• Marmar CR, Weiss DS, Metzler TJ, Ronfeldt HM, Foreman C. Stress responses of emergency services personnel to the Loma Prieta earthquake Interstate 880 freeway collapse and control traumatic incidents. J Trauma Stress. 1996 Jan;9(1):63–85. [PubMed]
  • Clohessy S, Ehlers A. PTSD symptoms, response to intrusive memories and coping in ambulance service workers. Br J Clin Psychol. 1999 Sep;38(Pt 3):251–265. [PubMed]
  • Day AL, Livingstone HA. Chronic and acute stressors among military personnel: do coping styles buffer their negative impact on health? J Occup Health Psychol. 2001 Oct;6(4):348–360. [PubMed]
  • Alexander DA, Klein S. Ambulance personnel and critical incidents: impact of accident and emergency work on mental health and emotional well-being. Br J Psychiatry. 2001 Jan;178(1):76–81. [PubMed]
  • Horowitz M, Wilner N, Alvarez W. Impact of Event Scale: a measure of subjective stress. Psychosom Med. 1979 May;41(3):209–218. [PubMed]
  • Chemtob CM, Tomas S, Law W, Cremniter D. Postdisaster psychosocial intervention: a field study of the impact of debriefing on psychological distress. Am J Psychiatry. 1997 Mar;154(3):415–417. [PubMed]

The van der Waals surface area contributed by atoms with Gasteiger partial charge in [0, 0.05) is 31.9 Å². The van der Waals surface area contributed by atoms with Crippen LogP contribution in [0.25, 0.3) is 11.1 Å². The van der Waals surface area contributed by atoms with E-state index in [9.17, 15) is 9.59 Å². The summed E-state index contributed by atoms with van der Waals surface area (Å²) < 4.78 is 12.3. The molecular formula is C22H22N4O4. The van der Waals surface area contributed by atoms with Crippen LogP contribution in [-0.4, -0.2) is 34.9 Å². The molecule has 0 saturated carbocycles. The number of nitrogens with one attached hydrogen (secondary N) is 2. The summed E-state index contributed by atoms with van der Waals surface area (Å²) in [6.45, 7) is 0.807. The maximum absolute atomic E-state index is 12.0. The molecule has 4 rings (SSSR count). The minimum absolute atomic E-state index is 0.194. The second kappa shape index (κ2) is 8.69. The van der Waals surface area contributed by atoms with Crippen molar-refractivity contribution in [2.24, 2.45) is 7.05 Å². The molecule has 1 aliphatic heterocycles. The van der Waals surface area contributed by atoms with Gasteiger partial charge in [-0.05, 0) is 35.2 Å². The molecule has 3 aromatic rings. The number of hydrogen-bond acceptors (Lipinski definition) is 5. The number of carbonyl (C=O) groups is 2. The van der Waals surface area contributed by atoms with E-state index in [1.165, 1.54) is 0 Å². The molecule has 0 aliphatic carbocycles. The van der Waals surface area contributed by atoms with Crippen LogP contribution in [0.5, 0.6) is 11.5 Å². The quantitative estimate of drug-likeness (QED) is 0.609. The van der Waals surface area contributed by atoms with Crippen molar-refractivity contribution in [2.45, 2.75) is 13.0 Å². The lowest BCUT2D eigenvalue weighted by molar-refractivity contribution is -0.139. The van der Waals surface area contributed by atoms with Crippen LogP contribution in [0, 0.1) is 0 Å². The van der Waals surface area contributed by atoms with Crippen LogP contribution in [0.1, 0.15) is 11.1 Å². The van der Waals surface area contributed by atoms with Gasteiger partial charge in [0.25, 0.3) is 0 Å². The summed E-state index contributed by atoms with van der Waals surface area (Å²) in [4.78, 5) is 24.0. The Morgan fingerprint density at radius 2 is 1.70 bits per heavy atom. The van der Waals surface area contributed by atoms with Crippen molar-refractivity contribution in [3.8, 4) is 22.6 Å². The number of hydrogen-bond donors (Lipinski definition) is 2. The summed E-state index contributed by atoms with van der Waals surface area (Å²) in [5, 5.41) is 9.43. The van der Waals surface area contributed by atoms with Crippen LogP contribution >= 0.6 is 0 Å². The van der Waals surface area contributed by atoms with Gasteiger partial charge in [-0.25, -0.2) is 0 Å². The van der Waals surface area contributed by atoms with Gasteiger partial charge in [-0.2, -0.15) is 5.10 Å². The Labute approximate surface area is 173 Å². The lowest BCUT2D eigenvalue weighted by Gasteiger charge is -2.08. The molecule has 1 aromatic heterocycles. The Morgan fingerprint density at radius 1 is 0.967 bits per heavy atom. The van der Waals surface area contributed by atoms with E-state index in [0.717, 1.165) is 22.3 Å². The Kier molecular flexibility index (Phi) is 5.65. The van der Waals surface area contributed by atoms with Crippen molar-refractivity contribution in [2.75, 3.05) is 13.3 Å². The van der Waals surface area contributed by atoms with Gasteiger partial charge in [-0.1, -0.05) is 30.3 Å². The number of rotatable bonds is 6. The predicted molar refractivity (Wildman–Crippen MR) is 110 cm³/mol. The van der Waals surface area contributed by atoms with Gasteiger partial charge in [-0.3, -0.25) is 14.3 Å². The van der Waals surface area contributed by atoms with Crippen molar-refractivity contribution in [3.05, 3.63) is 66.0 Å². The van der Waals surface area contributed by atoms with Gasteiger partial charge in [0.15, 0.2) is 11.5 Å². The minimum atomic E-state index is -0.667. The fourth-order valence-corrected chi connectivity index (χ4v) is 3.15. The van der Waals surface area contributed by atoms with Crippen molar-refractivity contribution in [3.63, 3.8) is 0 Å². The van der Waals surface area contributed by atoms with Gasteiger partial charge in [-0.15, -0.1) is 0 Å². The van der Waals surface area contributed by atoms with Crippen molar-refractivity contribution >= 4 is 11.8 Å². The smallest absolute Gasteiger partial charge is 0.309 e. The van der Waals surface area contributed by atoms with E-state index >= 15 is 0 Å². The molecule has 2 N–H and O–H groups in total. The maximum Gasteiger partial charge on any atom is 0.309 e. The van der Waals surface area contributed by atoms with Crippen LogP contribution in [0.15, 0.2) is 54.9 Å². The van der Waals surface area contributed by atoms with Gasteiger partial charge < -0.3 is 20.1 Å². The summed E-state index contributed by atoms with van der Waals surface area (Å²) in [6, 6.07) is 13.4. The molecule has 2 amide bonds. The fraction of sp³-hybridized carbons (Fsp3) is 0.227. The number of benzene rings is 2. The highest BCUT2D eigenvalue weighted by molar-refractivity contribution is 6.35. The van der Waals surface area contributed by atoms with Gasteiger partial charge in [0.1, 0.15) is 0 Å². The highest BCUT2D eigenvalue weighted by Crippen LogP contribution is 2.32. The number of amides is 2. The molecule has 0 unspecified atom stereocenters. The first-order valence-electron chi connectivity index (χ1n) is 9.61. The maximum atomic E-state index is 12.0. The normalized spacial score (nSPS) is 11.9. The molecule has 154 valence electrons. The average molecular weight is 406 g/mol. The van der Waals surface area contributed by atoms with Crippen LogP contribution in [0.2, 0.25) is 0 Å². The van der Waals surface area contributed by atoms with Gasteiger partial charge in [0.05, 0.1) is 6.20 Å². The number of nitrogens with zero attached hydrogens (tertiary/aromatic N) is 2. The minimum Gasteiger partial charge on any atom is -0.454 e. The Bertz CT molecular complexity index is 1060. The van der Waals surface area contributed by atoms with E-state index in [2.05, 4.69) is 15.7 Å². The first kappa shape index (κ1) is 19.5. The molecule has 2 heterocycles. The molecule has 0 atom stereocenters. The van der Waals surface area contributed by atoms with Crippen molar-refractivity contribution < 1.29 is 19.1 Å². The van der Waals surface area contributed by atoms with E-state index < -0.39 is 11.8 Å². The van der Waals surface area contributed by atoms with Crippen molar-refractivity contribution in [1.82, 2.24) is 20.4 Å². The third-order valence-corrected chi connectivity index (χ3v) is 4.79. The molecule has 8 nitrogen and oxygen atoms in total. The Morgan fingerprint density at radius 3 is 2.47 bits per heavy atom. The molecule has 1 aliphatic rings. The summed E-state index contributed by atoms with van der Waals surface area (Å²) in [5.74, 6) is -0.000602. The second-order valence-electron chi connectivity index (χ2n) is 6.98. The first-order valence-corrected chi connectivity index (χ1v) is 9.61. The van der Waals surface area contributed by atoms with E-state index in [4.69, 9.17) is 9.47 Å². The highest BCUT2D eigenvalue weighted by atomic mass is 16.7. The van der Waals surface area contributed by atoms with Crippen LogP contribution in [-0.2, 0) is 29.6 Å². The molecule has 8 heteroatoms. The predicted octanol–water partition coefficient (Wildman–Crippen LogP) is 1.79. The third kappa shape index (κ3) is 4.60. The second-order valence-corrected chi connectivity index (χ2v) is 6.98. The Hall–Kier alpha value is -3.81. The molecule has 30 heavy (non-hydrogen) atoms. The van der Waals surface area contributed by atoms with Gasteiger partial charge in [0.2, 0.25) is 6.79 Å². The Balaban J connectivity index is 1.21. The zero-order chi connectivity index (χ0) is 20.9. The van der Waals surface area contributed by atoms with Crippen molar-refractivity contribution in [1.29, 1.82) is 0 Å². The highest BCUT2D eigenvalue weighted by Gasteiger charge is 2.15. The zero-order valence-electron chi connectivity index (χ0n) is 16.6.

• Raphael B, Lundin T, Weisaeth L. A research method for the study of psychological and psychiatric aspects of disaster. Acta Psychiatr Scand Suppl. 1989;353:1–75. [PubMed]
  • Vercoulen JH, Swanink CM, Fennis JF, Galama JM, van der Meer JW, Bleijenberg G. Dimensional assessment of chronic fatigue syndrome. J Psychosom Res. 1994 Jul;38(5):383–392. [PubMed]
  • Vercoulen JH, Hommes OR, Swanink CM, Jongen PJ, Fennis JF, Galama JM, van der Meer JW, Bleijenberg G. The measurement of fatigue in patients with multiple sclerosis. A multidimensional comparison with patients with chronic fatigue syndrome and healthy subjects. Arch Neurol. 1996 Jul;53(7):642–649. [PubMed]
  • Bültmann U, de Vries M, Beurskens AJ, Bleijenberg G, Vercoulen JH, Kant I. Measurement of prolonged fatigue in the working population: determination of a cutoff point for the checklist individual strength. J Occup Health Psychol. 2000 Oct;5(4):411–416. [PubMed]
  • James AE, Wright PL. Occupational stress in the ambulance service. Health Manpow Manage. 1991;17(4):4–11. [PubMed]
  • Weisaeth L. Importance of high response rates in traumatic stress research. Acta Psychiatr Scand Suppl. 1989;355:131–137. [PubMed]
  • Alexander DA, Wells A. Reactions of police officers to body-handling after a major disaster. A before-and-after comparison. Br J Psychiatry. 1991 Oct;159:547–555. [PubMed]
  • Brom D, Kleber RJ, Defares PB. Brief psychotherapy for posttraumatic stress disorders. J Consult Clin Psychol. 1989 Oct;57(5):607–612. [PubMed]

Articles from Occupational and Environmental Medicine are provided here courtesy of BMJ Group


Related citations in PubMed

See reviews...See all...

Cited by other articles in PMC

See all...


  • MedGen
    Related information in MedGen
  • PubMed
    PubMed citations for these articles

Recent Activity

Your browsing activity is empty.

Activity recording is turned off.

Turn recording back on

See more...